27 June 2021

After 1492: The Nature of the Damage (UWI Symposium on Indigenous Peoples and Environmental Sustainability)

On Monday, October 12, 2020, it was my special honour to participate as the Featured Speaker at a symposium hosted at the University of the West Indies in St. Augustine, Trinidad. The symposium was co-organized by the Faculty of Law and the Santa Rosa First People's Community and it was titled, "Our First Peoples: Leading Us Toward Environmentally Sound and Sustainable Communities". The timing of the event was pertinent: held on the 528th anniversary of the entry of Christopher Columbus in the Caribbean, it was also timed to coincide with "The First Peoples' Day of Recognition" and "Heritage Week," with activities running from October 9-14, 2020. One of the most impressive features of this wonderful event was that it involved a live gathering of Indigenous representatives from across the Caribbean, South America, Central America, and North America.

My feature address was titled, "After 1492: The Nature of the Damage". The presentation was cautious and sceptical about the sudden intrusion into the region of notably foreign narratives about "environmental sustainability" and the assumption that there must be "Indigenous perspectives" ready-made and waiting for the arrival of this narrative. I alerted those present to the dangers of a Green Imperialism and Green Structural Adjustment by pointing to the historical and geopolitical context in which this narrative has been granted prominence by powerful political and corporate interests.

The focus of the presentation was on three dimensions of Indigenous knowledge that I think have gained new prominence, and even new urgency, in the present so-called "pandemic": one involves the long-standing question of how we manufacture problems for the world by adhering to clearly flawed dichotomous frameworks that separate humans from nature, and set the two in opposition. The second concerns the need, in the case of Trinidad, to draw inspiration, strength, and practical solutions not just from Amerindian Indigenous knowledge, but from what we might call the Exogenous Indigenous—peoples from Africa and India who brought with them not just some implements, and even some seeds, but also a wealth of agricultural, horticultural, and herbal knowledge, much of which has survived and blended with other knowledge systems in the Trinidadian context. The third, is the recurring and still unresolved issue of food security, or food insecurity, a problem laid bare in the sun by the current "pandemic".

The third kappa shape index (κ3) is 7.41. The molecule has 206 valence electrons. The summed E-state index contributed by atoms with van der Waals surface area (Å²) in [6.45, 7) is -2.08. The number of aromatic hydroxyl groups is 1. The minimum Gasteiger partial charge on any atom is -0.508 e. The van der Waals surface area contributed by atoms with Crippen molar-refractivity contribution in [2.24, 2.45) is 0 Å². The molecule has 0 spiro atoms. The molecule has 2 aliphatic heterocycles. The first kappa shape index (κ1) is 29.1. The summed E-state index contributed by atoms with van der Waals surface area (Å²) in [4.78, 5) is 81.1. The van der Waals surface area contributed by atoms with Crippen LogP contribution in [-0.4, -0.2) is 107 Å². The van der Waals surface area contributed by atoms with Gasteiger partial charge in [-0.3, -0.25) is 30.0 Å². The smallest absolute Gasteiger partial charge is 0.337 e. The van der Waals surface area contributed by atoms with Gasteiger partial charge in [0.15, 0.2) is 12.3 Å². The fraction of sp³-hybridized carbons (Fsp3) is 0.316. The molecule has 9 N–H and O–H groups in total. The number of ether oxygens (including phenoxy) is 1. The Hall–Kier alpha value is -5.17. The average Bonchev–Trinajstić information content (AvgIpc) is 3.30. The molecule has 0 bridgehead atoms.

The event was followed by a joint appearance by Chief Ricardo Bharat Hernandez and myself on Tony Fraser's radio programme on Power 102 FM on October 14, 2020.

All of the files for these two events follow below: a flyer for the symposium; the program of the symposium; a video showing my presentation alone; the complete proceedings of the symposium (which can also be viewed on Facebook); and, a podcast of the joint radio interview on Power 102.

Flyer for October 12, 2020 ... by Maximilian Forte

Conference Program, "O... by Maximilian Forte

After 1492: The Nature of the Damage


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